LOS ANGELES, April 5 (Reuters) -
Celine Dion's newalbum this week gave record giant Sony Music reason to both cheerand weep. The CD topped sales charts but also infuriated fans inEurope when the disc's copyright protection technology sentcomputers crashing.
Sony's dilemma reflected the complicated state of today's musicindustry where companies must both create hits and find ways toelude an ever-growing base of tech-savvy fans who use CD burners topirate music rather than purchase it.
But industry watchers said efforts by record companies to stempiracy puts them at risk of alienating the newest generation ofmusic consumers they need to succeed in their online ventures,MusicNet and Pressplay.
"If the labels are trying to cozy up to their online fan base,the worst way they could do it is to introduce a product that cancrash computers," said Aram Sinnreich, analyst with Jupiter MediaMetrix.
"It's guaranteed to tick off their online fan base, the peoplethey so desperately need to kick off sales," he said.
Sony released Dion's "A New Day Has Come" embedded with copyprotection technology in Germany and several other Europeancountries, where burning is rampant. The technology prevents the CDfrom playing on computer CD drives.
A Sony spokeswoman said the CD was clearly labeled to show itwill not play on a PC or a Mac. "The CD will possibly cause asystem to crash, but it will not alter anything. It also won'teject properly ... because the computer has crashed."
Thanks to copying, the industry's worst nightmare came true lastyear when U.S. shipments fell 10.3 percent to 968.6 million units.When the Recording Industry Association of America released thedata in February, it said 23 percent of surveyed music consumerssaid they were not buying music because they are downloading orcopying music for free.
Millions of fans stopped paying for music with the emergence ofservices like Napster, which allowed them to swap music filesonline for free. Even though Napster has been hobbled by legalaction, plenty of more powerful successors such as Morpheus andKazaa have filled the void.
BIG LABELS, BIG PROBLEMS
Late last year, the big labels -- including AOL Time Warner Inc , Sony Corp , VivendiUniversal , Bertelsmann AG andEMI Group Plc -- launched Pressplay and MusicNet totry to capture the huge audience that had flocked to Napster.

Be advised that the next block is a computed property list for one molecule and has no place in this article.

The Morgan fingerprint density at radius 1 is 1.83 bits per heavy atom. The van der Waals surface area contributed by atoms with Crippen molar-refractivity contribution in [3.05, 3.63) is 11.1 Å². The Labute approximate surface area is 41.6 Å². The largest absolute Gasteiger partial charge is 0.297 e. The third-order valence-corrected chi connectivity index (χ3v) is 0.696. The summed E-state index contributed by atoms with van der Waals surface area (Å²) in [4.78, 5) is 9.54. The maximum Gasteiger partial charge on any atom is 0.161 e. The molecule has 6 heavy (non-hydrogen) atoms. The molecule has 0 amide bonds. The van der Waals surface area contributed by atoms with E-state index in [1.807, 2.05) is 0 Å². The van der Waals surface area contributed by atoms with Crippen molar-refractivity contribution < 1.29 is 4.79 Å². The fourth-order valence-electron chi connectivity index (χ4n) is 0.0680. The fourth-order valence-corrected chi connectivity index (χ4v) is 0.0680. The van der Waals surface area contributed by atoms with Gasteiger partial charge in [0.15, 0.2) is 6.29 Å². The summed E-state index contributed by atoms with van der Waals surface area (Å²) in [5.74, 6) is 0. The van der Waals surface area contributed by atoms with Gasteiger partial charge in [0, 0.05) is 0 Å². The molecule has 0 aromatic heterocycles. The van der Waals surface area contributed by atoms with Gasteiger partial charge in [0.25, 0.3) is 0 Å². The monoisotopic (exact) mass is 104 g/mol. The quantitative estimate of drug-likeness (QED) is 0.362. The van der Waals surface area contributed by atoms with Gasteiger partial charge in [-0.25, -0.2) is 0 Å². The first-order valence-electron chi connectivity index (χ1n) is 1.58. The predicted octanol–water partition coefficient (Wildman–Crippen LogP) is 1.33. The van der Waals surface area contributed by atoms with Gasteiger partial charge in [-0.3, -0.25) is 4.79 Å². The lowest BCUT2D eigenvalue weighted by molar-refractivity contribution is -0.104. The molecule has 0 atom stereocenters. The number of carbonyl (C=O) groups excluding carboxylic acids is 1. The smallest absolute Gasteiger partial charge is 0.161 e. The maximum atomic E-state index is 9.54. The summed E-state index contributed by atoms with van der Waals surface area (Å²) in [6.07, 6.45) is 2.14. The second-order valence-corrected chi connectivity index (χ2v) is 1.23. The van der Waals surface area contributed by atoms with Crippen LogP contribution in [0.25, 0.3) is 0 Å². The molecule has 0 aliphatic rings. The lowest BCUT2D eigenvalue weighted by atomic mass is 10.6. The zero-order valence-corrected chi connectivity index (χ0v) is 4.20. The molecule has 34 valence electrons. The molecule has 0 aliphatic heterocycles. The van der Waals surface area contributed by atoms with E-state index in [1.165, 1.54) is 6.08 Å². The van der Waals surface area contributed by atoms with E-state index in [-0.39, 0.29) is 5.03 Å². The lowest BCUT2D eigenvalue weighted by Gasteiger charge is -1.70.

But with fees and limits on which music can be downloaded,streamed or, in Pressplay's case, burned onto CDs, these serviceshave a long uphill battle in luring fans away from the freeservices that have proliferated in Napster's wake.
"The free sites still are the dominant way that consumers go intheir search for online content," said Ryan Jones, analyst withYankee Group, a research firm that estimates there are 100,000subscribers to Rhapsody, another online subscription service,MusicNet and Pressplay services.
"There's a significant rift between paying music subscribers andthe estimated 26 million households which are downloading freemusic," said Jones.
But Jones and others believe the tide will turn as litigationcontinues to impede the free services and the paid services improvetheir offerings.
"As you get out of 2003 and 2004, the pirate sites will get lessand less user-friendly and the legitimates will be more and moreuser-friendly. That's what will determine winners from losers," hesaid.
Officials from MusicNet and Pressplay have always maintained thefirst year would be a learning experience.
"We know this is going to be an evolution and that its going totake time," said a spokeswoman for MusicNet.
Andy Schuon, president and chief executive officer of
Pressplay, a Sony/Universal venture, expects to launch an
upgrade to the service later this year, with improved features andmore music, hopefully from Warner and BMG.
"We intend to get the majority of the world's music content intothe Pressplay service sooner rather than later and we continue totalk to all the music companies about offering the most flexiblerights possible for the content," he said.